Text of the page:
From AGU's blogs: Sea-level spikes can harm beaches worse than hurricane
Unforeseen, short-term increases in sea level caused by strong winds, pressure changes and fluctuating ocean currents can cause more damage to beaches on the East Coast over the course of a year than a powerful hurricane making landfall, according to a new study. The new research suggests that these sea-level anomalies could be more of a threat to coastal homes and businesses than previously thought, and could become higher and more frequent as a result of climate change, according to a new study accepted for publication in Geophysical Research Letters, a journal of the American Geophysical Union.
From this week's Eos: Assessing Volcanic Risk in Saudi Arabia: An Integrated Approach
The Kingdom of Saudi Arabia has numerous large volcanic fields, known locally as "harrats." The largest of these, Harrat Rahat, produced a basaltic fissure eruption in 1256 A.D. with lava flows traveling within 20 kilometers of the city Al-Madinah, which has a current population of 1.5 million plus an additional 3 million pilgrims annually. With more than 950 visible vents and periodic seismic swarms, an understanding of the risk of future eruptions in this volcanic field is vital. The Volcanic Risk in Saudi Arabia (VORISA) project was developed as a multidisciplinary international research collaboration that integrates geological, geophysical, hazard, and risk studies in this important area.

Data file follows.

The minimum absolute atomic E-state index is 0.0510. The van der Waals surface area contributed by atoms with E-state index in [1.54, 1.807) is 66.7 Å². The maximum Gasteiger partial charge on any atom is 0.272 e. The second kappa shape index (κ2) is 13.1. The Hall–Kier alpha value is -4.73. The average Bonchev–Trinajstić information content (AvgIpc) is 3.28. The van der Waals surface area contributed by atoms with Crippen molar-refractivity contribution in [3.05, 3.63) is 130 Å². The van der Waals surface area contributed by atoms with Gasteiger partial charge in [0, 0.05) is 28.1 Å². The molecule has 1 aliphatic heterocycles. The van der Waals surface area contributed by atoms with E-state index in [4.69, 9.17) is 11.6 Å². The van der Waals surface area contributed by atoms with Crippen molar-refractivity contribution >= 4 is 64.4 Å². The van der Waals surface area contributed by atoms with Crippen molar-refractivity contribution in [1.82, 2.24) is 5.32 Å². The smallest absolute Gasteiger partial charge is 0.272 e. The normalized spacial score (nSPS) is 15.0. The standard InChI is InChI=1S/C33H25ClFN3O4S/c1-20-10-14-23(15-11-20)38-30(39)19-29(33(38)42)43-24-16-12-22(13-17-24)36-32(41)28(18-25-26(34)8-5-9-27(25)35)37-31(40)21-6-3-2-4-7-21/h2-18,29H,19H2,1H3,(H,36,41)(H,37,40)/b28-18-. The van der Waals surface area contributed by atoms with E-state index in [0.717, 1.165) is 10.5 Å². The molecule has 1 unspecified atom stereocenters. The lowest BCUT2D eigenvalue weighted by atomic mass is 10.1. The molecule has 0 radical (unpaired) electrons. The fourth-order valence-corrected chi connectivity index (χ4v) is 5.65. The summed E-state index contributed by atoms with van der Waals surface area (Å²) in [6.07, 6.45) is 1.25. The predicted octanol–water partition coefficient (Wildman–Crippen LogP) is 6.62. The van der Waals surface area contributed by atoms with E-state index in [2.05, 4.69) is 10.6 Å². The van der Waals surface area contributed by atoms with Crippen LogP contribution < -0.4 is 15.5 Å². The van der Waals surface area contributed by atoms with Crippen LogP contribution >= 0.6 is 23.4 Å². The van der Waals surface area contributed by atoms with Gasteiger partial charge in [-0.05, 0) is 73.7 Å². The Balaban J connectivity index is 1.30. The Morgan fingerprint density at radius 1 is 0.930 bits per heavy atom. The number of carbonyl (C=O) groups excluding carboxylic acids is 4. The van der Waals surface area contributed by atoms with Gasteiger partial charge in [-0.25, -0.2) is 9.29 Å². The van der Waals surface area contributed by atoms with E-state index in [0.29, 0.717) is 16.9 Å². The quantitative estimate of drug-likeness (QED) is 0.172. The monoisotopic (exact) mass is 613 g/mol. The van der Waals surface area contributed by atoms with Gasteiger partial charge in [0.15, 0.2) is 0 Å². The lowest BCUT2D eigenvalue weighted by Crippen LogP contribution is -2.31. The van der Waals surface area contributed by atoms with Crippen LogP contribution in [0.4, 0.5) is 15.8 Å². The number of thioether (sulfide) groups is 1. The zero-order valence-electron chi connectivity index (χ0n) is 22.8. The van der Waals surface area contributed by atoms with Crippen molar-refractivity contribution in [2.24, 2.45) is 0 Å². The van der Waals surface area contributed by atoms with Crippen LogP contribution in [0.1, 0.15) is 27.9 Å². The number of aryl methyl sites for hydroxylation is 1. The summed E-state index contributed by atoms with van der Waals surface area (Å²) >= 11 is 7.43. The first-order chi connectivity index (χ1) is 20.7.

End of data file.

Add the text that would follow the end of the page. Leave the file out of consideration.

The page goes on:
From AGU's journals: Large volcanic eruptions cause drought in eastern China
In most cases, the annual East Asian Monsoon brings heavy rains and widespread flooding to southeast China and drought conditions to the northeast. At various points throughout history, however, large volcanic eruptions have upset the regular behavior of the monsoon.
Sulfate aerosols injected high into the atmosphere by powerful eruptions can lower the l
|Contact: Alexandra Branscombe|
American Geophysical Union